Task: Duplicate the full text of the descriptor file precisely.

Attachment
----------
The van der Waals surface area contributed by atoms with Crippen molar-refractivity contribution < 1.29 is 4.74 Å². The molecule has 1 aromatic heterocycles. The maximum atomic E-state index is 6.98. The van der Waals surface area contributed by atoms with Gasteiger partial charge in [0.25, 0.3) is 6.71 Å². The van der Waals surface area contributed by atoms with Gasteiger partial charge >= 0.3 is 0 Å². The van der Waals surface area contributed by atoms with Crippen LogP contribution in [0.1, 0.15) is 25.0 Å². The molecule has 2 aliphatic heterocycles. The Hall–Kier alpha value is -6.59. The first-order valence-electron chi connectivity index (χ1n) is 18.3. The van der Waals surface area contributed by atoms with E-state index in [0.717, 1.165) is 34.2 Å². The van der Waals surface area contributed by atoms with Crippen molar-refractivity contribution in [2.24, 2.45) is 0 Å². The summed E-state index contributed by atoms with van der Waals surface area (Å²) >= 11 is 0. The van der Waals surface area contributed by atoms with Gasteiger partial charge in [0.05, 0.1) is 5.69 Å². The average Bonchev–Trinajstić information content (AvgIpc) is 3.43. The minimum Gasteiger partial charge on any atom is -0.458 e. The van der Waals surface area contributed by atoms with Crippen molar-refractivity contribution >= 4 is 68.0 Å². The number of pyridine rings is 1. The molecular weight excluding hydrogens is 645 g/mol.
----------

The van der Waals surface area contributed by atoms with Crippen molar-refractivity contribution < 1.29 is 4.74 Å². The molecule has 1 aromatic heterocycles. The maximum atomic E-state index is 6.98. The van der Waals surface area contributed by atoms with Gasteiger partial charge in [0.25, 0.3) is 6.71 Å². The van der Waals surface area contributed by atoms with Gasteiger partial charge >= 0.3 is 0 Å². The van der Waals surface area contributed by atoms with Crippen LogP contribution in [0.1, 0.15) is 25.0 Å². The molecule has 2 aliphatic heterocycles. The Hall–Kier alpha value is -6.59. The first-order valence-electron chi connectivity index (χ1n) is 18.3. The van der Waals surface area contributed by atoms with E-state index in [0.717, 1.165) is 34.2 Å². The van der Waals surface area contributed by atoms with Crippen molar-refractivity contribution in [2.24, 2.45) is 0 Å². The summed E-state index contributed by atoms with van der Waals surface area (Å²) >= 11 is 0. The van der Waals surface area contributed by atoms with Gasteiger partial charge in [0.05, 0.1) is 5.69 Å². The average Bonchev–Trinajstić information content (AvgIpc) is 3.43. The minimum Gasteiger partial charge on any atom is -0.458 e. The van der Waals surface area contributed by atoms with Crippen molar-refractivity contribution >= 4 is 68.0 Å². The number of pyridine rings is 1. The molecular weight excluding hydrogens is 645 g/mol.